Understanding Diabetes and Oral Health
Diabetes isn't a choice, but we can choose the best strategy in which to fight it, especially when it comes to your dental health.
Nearly 30 million people battle diabetes and 23 seconds someone new is diagnosed with diabetes.
The Connection Between Diabetes and Oral Health
Diabetes and oral health conditions are often related. According to the National Institute of Dental and Craniofacial Research. Patients with Type I or Type II diabetes are at an increased risk of developing tooth decay, gum disease, dry mouth, and a variety of fungal infections in the mouth.
Fortunately, diabetics today can take a proactive approach to manage their oral health by following and controlling their glucose levels, practicing thorough oral hygiene and visiting the dentist on a regular basis for examinations and dental cleanings is important.
The immune system can easily become impaired when diabetes is not controlled. People with diabetes face a higher risk of oral health problems, such as:
Those with diabetes who often take antibiotics to fight various infections in their body are most prone to developing a fungal infection of the mouth or tongue. The fungus thrives on the increased glucose levels in the saliva of people with uncontrolled diabetes.
Wearing dentures, especially if worn continually can be a great contributor to fungal infections.
People with diabetes who smoke are at a much higher risk --- up to 20 times more likely than non-smokers to develop thrush and periodontal disease. Smoking also is believed to impair blood flow to the gums, which could negatively impact the healing around the tissue or wound areas.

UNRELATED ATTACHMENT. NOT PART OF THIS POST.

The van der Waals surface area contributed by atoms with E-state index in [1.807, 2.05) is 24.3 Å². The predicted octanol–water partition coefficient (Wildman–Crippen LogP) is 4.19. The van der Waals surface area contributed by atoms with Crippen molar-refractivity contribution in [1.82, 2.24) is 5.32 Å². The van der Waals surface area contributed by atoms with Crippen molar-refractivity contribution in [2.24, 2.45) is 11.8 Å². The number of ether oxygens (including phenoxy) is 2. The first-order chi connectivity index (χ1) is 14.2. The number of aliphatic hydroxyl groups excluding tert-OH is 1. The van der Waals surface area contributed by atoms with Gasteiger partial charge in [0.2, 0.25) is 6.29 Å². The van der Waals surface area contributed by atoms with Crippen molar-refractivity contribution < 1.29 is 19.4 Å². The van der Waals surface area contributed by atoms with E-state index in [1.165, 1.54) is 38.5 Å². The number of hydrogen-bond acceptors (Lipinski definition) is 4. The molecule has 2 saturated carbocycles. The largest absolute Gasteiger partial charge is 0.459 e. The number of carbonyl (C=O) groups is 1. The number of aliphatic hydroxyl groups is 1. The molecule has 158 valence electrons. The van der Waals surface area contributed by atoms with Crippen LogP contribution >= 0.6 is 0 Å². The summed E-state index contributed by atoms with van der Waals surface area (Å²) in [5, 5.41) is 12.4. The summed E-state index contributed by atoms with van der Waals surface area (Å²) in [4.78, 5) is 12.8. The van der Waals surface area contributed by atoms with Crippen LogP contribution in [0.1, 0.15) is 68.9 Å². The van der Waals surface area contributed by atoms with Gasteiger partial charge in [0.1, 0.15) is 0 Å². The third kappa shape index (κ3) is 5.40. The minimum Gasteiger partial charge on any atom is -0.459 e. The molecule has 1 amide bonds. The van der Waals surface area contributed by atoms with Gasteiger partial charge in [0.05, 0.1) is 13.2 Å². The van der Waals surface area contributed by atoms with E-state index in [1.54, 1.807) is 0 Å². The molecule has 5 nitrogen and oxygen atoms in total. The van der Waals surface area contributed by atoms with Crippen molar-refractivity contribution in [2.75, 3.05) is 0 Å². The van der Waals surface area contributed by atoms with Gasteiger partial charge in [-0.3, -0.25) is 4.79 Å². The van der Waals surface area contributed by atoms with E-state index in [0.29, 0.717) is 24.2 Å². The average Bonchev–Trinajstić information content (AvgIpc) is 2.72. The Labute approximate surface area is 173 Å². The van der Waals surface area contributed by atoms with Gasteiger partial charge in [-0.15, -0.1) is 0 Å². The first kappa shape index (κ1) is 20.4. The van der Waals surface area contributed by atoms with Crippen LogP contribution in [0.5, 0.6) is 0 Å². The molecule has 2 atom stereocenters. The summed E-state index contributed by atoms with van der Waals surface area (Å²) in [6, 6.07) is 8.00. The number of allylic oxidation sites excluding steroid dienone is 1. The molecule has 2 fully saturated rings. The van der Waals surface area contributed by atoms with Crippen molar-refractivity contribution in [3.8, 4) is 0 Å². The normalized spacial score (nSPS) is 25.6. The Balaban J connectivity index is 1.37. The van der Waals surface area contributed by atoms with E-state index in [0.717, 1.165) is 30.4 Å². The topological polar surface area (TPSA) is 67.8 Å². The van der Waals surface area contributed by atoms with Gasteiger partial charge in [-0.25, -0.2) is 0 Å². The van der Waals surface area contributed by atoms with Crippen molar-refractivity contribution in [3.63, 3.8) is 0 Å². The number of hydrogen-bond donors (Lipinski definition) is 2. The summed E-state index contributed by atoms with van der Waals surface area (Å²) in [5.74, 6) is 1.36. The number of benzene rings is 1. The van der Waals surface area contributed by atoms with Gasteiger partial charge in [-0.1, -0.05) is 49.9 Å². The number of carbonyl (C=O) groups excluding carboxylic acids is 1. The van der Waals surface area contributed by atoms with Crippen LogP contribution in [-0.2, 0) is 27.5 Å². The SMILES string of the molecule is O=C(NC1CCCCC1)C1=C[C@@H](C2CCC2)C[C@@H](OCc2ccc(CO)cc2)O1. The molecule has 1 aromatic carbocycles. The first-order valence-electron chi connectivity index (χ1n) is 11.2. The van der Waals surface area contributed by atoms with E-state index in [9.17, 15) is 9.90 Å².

A burning sensation in the mouth or tongue is caused by the presence of "thrush."
Unmanaged diabetes will often decrease saliva production which is the body's way of naturally rinsing the mouth of harmful bacteria, resulting in dry mouth. Dry mouth, if untreated leads to infections, tooth decay, ulcers, and soreness in the mouth, jaw, and sinus cavity.
Periodontitis, gingivitis (gum inflammation)
Another complication of diabetes if left unchecked is the weakening of white blood cells which results in the thickening of blood vessels. This results in slowing the flow of nutrients to and waste products from the body tissues, including the mouth. This combination of events makes it difficult for the body to fight off infections. Since periodontal disease is a bacterial infection, people with uncontrolled diabetes might experience more frequent and more severe gum disease.
Research also indicates that having a severe gum infection can make it much more difficult for diabetics to control blood sugar levels. If blood sugar is poorly managed, it is more likely that other oral health problems will arise.
Insufficient healing of oral tissues
Uncontrolled diabetes in a person can be a detriment to proper healing of the oral tissues from dental treatments or oral surgery. This is due to the lack of blood flow to the surgical or area of therapy.
Are people with diabetes at greater risk for dental cavities?
There are some who believe that high glucose levels in the saliva of people with unmanaged diabetes cause bacteria to thrive. This results in the development of gum disease and dental caries. Also, people with diabetes tend to eat more frequently throughout the day which increases the chance for bacteria to grow and more of an opportunity for cavities to surface.